Garthoff_Looking Back

Garthoff_Looking Back - Looking Back: The Cold War in...

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Looking Back: The Cold War in Retrospect by Brookings Review Discuss The Soviet Union and the United States waged the Cold War in the belief that confrontation was unavoidable, that it was imposed by history. Soviet leaders were convinced that communism would ultimately triumph in the world and that the Soviet Union was the vanguard socialist-communist state. They were also convinced that the Western "imperialist" powers were historically bound to pursue a hostile course against them. For their part, American and other Western leaders assumed that the Soviet Union was determined to enhance its power and to pursue expansionist policies by all expedient means to achieve a Soviet-led communist world. Each side thought that it was compelled by the very existence of the other to engage in zero-sum competition, and each saw the unfolding history of the Cold War as confirming its views. The prevailing Western view was wrong in attributing a master plan to the Kremlin, in believing that communist ideology impelled Soviet leaders to expand their power, in exaggerating communist abilities to subvert a Free World, and in thinking that Soviet officials viewed military, power as an ultimate recourse. But the West was not wrong in believing that Soviet leaders were committed to a historically driven struggle between two worlds until, in the end, theirs would triumph. To be sure, other motivations and interests, including national aims, institutional interests, and even personal psychological considerations, played a part. These influences, however, tended to enhance the ideological framework rather than weaken it. Moreover, the actions of each side were sufficiently consistent with the ideological expectations of the other side to sustain their respective worldviews for many years. Ideology and Geopolitics Within that ideological framework, the Americans and the Soviets carried on the Cold War as a geopolitical struggle, based more realistically on traditional balance-of-power politics than on world class struggle or global containment and deterrence theory. If ideology alone had driven the superpowers, the Cold War would be seen as arising from the October Revolution of 1917 rather than from the ashes of World War II. But in 1917 and during the next 25 years the Soviet Union was relatively weak and only one of several great powers in a multipolar world. By the end of World War II, however, Germany and Japan had been crushed, Britain, France, and China were weakened, and the Soviet Union, even though much weaker than the United States, seemed to pose an unprecedented threat by virtue of its massive armies and their presence deep in Central Europe. Under these circumstances, Josef Stalin's reassertion in 1946 and 1947 of the division of the world into two contending camps seemed more valid and more threatening than ever before. Thus charged by geopolitical circumstances, a Manichean communist worldview spawned a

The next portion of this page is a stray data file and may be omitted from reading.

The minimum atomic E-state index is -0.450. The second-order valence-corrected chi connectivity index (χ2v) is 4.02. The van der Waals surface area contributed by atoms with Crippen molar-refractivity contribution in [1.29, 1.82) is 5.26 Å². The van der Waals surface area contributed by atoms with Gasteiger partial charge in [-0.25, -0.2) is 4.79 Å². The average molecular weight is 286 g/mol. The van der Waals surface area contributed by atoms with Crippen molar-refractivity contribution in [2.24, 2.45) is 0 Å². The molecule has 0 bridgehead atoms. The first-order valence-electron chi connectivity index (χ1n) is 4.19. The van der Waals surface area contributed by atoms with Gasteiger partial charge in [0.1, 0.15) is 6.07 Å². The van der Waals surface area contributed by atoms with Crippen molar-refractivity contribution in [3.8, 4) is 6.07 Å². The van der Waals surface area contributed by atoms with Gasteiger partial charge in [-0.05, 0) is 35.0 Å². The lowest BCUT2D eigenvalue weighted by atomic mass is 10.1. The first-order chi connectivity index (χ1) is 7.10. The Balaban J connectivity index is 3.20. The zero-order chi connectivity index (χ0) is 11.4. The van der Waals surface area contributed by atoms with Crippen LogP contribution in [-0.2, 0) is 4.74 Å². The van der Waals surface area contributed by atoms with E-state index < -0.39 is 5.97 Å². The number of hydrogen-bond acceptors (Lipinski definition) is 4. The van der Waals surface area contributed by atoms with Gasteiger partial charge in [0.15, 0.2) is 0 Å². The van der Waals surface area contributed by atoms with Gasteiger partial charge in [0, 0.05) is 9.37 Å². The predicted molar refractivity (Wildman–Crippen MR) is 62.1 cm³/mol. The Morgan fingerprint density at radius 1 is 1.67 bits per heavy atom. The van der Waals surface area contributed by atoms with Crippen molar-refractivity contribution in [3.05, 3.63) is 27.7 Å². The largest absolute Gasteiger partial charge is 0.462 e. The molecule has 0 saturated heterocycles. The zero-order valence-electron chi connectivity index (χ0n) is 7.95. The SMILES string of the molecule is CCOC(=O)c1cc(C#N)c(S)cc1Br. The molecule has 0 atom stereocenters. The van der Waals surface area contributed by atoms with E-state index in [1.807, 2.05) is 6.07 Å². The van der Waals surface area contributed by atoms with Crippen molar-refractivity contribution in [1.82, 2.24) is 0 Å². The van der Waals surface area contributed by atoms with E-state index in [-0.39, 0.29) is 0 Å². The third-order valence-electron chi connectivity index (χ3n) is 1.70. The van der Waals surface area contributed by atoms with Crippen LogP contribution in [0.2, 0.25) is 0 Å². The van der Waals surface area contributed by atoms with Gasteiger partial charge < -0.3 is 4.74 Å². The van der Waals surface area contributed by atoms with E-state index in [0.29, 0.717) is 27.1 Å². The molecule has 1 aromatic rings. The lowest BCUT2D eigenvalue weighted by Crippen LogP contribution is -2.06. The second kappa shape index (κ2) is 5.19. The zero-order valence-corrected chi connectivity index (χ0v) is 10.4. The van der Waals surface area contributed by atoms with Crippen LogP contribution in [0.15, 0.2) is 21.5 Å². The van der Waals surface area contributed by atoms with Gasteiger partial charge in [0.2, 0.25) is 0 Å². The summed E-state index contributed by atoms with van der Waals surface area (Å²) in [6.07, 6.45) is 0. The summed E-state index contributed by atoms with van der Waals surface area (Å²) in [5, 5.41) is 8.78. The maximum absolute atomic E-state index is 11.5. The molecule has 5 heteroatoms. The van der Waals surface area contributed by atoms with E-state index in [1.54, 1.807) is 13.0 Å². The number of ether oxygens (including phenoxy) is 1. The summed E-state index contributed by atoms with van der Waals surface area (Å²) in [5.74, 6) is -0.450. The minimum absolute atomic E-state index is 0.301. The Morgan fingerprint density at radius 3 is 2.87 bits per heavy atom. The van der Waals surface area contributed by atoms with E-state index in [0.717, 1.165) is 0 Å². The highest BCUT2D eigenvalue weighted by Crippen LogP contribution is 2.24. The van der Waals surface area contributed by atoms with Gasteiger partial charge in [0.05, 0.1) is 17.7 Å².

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Garthoff_Looking Back - Looking Back: The Cold War in...

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